Imagine Me & You.
Perabo, doing a really nice British accent, plays Rachel, a sweet London lady who is about to marry her equally sweet fiance Hector (uberhottie Matthew Goode--my God, that man made Leap Year worth watching and that's NOT an easy feat). As she is literally walking down the aisle, Rachel locks eyes with wedding florist Luce (Lena Headey) and afterward, nothing is the same. Only problem is, she's married now and genuinely loves Hector, though not in the way she previously thought.
Even with the lesbian twist, this is a chick flick through and through. No adorable stone is left unturned, from the enviable wardrobes of both leading ladies to the dude's horny best friend to the precocious moppet of a lil sibling, to the constant images and dialogue about flowers. Oh, and if you never wanted to live in London, you sure as hell will after seeing this movie. Scenery porn all the way.
I do appreciate the filmmakers' tackling issues of love and sexuality in a fairly lightweight, enjoyable manner without downplaying their importance. I liked how Hector wasn't a jerk, but a wonderful person who just wants to do right by his increasingly distant bride. (Reminded me of season one of The L Word, before it descended into a trashily awesome soap, when you felt empathy for both Jenny and Tim.) I liked how Headey, even by Hollywood standards, was believable as a lesbian (not that lesbians look, talk or act a certain way, but sometimes it's PAINFULLY obvious that an actress is straight and trying way too hard to be "controversial." Heady just was, and it worked.) So often, relationships involve the best of people, but are messy because of timing and trial and error and those quirky things called emotions, and I thought the film captured this very well.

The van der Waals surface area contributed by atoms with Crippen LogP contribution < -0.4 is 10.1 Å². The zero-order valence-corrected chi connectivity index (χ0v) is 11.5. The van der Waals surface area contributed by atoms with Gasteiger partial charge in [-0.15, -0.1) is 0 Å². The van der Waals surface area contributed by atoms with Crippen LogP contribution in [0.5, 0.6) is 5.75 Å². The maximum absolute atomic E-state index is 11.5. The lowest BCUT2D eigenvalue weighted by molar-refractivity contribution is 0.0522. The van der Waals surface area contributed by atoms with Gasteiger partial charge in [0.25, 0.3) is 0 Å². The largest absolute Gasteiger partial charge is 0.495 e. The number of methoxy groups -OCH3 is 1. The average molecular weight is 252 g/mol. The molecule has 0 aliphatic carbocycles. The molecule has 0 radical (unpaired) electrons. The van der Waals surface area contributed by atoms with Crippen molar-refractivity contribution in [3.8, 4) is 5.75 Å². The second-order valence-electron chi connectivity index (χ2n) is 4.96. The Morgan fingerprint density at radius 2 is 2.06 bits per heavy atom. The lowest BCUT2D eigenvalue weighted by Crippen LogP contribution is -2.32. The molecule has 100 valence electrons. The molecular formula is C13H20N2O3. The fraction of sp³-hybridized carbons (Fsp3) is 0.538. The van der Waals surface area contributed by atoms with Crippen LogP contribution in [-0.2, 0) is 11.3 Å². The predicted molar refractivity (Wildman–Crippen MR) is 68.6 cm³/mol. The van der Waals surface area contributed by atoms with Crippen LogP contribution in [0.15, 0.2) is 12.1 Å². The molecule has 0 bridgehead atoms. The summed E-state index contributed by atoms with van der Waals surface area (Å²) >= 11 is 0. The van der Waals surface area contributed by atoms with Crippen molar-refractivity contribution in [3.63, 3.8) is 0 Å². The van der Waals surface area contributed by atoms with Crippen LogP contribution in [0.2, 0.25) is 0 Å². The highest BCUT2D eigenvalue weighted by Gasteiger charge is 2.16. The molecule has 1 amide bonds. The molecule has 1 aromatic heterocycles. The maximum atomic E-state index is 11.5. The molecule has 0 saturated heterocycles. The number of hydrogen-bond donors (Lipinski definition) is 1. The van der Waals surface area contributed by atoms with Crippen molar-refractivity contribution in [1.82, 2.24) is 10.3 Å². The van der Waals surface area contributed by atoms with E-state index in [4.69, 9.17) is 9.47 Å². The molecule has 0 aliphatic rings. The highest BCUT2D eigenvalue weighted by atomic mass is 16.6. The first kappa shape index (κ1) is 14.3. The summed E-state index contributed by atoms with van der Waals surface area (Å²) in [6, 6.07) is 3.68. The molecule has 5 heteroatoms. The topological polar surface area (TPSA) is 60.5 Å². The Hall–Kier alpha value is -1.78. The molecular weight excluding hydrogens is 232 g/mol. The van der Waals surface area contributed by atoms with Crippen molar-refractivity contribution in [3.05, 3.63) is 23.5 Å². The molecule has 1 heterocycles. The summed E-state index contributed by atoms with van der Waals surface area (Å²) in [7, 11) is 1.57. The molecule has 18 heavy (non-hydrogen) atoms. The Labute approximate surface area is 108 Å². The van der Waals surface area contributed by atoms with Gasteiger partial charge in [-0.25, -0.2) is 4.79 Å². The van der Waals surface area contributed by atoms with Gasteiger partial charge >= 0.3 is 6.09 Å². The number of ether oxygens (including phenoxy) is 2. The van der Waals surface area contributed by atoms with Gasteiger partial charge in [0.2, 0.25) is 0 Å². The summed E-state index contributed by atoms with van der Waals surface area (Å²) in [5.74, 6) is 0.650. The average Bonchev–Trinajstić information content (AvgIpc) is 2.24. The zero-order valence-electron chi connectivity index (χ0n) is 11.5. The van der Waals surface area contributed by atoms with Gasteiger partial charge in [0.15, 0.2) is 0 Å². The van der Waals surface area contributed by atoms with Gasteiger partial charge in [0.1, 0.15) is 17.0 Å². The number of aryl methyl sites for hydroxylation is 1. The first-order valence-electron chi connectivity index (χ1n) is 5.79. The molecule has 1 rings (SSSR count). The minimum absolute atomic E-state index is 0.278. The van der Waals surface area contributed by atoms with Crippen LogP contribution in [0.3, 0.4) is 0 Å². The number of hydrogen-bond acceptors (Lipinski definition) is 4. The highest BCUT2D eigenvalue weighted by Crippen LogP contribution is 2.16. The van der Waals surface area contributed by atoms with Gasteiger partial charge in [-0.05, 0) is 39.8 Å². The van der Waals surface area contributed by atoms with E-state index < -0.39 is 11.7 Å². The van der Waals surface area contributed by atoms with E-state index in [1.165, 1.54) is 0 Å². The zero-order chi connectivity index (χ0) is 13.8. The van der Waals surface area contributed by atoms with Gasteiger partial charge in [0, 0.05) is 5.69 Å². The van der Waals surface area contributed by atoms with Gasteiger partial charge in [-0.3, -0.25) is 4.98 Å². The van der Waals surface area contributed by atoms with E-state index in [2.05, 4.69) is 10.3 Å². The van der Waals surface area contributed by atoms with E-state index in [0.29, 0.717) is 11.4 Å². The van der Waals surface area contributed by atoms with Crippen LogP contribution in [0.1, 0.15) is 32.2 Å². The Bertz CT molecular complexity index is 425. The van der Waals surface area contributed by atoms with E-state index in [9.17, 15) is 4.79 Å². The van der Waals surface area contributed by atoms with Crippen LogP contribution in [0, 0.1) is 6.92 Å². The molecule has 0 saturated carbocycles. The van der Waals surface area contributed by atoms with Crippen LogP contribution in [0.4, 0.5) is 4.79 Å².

And yet . . . it still felt shallow, even lazy, at times. Was the cute little sister really necessary? Ditto for the pervy best friend. In fact, all of the "friend" characters in the film might as well have worn signs saying, "Hello, I'm a plot device for a main character and have no real, un-cliche qualities of my own." Hate that. The subplot with Hector's job felt tacked on and rushed. Finally, Rachel's father, who I think was supposed to be endearingly absentminded, just came across as mentally ill to me.
Overall, I liked the movie: it's hard for me to find fault with something so pretty, and most of it felt genuine. However, I can't shake the sitcom-y aura that pervaded some of the scenes. That, combined with the above faults, made me wonder if this movie would have ever been greenlit without the girl-meets-girl storyline. Interestingly enough, I read on IMDb that the script was originally written as a heterosexual love story. Yeah, that doesn't surprise me at all.
Don't get me wrong: love stories of all types are important and should be well-represented in pop culture. And I'll never know whether Imagine Me & You really was written with Luce as a guy, or whether that's just another untrue Internet factoid. But I will say this: don't do a lesbian love story just to be "different." Even if it's a lighthearted flick, that's no excuse not to really dive in. (Pun intended.)